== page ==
This is another adaptation of my standard cookie recipe, which I love for many reasons. Not the least of which, because it is a wonderful reminder of the many years we baked this recipe for our Christmas cookies. It bakes beautifully and it is easy to adapt to your particular needs (even gluten free).
I have made cookies & cream macarons in the past, but hadn’t made a cookies and cream type of cookie that I could ice and decorate until now. Although I made them a few weeks ago, I wanted to get my “official taste testers” (otherwise known as my fabulous grandchildren) to review them before I put them on the blog.
The brown iced cookies have chocolate royal icing on them, and the blue ones have regular royal icing. Some testers preferred the chocolate iced cookies and some preferred the plain ones. To make chocolate royal icing I added 1/2 cup of good quality cocoa powder to my regular royal icing recipe. Either way, I don’t think you will be disappointed with this recipe.
Like my regular sugar cookie recipe, this cookie does not spread and bakes true to the shape you cut out.
Please let me know how you like it!
- 1 Cup butter, slightly softened*
- 1 1/2 Cups granulated sugar
- 10 Oreo cookies finely crushed (with the filling)
- 3 large eggs
- 2 tsp vanilla
- 4 Cups flour
- Finely grind Oreos. I used my Cuisinart.
- Mix butter and granulated sugar until thoroughly blended. You don’t need to “cream” your butter and sugar. The more you mix your dough at each stage the more your cookies will spread while being baked. Add eggs and extract. Mix well. Add flour and ground cookies, mix until just combined. Do not over mix your dough. Separate the dough into 2 or 3 balls, flatten and wrap in plastic wrap. Refrigerate for 3 hours or overnight. The dough can also be frozen at this point. Defrost it in the refrigerator. The dough will keep for a few days, in the refrigerator and several months in the freezer.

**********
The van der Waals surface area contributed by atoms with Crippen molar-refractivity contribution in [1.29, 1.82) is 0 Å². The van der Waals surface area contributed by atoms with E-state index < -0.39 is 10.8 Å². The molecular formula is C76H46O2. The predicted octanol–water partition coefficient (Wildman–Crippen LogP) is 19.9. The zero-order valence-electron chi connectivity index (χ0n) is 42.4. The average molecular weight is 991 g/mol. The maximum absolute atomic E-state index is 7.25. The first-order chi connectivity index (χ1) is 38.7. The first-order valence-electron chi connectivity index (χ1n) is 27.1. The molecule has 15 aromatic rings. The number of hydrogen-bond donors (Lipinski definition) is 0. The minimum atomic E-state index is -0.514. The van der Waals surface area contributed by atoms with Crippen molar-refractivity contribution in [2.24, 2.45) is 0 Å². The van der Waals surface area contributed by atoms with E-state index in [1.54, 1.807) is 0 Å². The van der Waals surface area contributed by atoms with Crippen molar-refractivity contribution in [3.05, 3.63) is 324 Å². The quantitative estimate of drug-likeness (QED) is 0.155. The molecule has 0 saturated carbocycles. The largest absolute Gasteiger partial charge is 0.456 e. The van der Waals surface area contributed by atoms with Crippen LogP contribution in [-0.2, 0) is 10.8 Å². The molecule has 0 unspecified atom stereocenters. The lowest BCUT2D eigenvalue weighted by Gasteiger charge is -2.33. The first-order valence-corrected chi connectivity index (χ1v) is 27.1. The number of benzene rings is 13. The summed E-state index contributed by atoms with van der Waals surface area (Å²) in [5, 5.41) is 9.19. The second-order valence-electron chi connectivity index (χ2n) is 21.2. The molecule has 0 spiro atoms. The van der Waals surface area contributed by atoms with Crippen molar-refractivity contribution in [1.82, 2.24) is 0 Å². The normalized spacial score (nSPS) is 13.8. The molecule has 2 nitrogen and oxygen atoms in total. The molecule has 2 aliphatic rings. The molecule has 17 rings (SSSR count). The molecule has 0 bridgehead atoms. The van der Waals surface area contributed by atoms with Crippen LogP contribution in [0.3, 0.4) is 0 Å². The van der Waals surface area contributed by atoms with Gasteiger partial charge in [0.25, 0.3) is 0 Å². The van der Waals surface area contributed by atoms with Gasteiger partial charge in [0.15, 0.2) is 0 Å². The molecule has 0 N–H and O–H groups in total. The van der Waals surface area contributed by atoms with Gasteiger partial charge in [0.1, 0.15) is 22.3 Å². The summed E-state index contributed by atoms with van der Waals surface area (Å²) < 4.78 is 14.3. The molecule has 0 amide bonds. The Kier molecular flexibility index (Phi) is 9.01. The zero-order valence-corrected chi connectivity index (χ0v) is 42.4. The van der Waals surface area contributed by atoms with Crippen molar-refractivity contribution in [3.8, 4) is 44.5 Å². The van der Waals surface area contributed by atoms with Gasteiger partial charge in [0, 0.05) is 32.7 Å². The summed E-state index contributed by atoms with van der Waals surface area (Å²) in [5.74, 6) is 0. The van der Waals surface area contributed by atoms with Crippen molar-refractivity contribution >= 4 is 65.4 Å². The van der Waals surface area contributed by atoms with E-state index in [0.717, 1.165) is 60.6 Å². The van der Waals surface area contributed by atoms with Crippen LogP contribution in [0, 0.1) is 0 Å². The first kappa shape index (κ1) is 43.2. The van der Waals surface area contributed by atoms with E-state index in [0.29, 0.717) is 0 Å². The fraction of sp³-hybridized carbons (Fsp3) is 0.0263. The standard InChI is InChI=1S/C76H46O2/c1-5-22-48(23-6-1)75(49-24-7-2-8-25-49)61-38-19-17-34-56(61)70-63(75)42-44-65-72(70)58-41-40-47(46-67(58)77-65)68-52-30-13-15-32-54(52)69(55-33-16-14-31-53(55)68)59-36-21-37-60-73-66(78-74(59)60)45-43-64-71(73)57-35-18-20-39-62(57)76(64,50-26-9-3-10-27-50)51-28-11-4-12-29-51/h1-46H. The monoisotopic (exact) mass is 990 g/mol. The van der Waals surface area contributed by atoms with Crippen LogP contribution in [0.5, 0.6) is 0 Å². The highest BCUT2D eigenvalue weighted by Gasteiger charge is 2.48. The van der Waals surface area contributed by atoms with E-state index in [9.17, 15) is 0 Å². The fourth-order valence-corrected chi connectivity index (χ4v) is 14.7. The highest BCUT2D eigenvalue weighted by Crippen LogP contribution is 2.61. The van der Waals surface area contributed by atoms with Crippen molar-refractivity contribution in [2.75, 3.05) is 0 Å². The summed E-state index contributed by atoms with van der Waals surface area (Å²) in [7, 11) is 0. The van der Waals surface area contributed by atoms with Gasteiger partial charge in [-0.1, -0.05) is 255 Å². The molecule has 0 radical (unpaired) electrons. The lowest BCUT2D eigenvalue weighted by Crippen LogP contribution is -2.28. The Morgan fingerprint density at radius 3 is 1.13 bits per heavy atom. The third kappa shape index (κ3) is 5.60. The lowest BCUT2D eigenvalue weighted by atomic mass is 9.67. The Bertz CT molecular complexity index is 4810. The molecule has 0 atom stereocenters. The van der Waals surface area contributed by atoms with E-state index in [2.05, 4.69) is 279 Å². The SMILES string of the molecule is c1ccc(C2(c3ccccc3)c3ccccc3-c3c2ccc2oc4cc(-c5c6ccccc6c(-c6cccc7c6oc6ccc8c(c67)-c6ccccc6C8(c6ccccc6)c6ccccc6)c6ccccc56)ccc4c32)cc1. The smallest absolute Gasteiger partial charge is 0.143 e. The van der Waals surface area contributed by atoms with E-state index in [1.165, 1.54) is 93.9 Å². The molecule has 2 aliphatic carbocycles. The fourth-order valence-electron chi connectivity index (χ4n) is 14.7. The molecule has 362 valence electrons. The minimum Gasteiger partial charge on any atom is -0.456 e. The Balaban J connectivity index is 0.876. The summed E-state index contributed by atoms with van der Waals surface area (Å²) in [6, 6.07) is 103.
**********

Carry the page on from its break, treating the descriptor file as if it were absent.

- Take one piece of dough out and let it sit on the counter for a few minutes. The dough will be very hard, but it softens quickly. Working with one section of dough at a time, roll the dough on a floured surface, to about 1/4″ thickness, and cut into desired shapes. Less is more when it comes to flouring your pastry cloth. The more flour you incorporate into the rolled dough, the tougher your cookies will be.
- Bake at 350 degrees for 10-12 minutes, until the cookies are slightly brown on the bottom. All ovens are different so keep an eye on your cookies the first time you make them to determine the best time for your oven.
- *Make sure you don’t over soften your butter. You should be able to make an dent with your finger when pressed but not so soft that your finger will go right into the butter.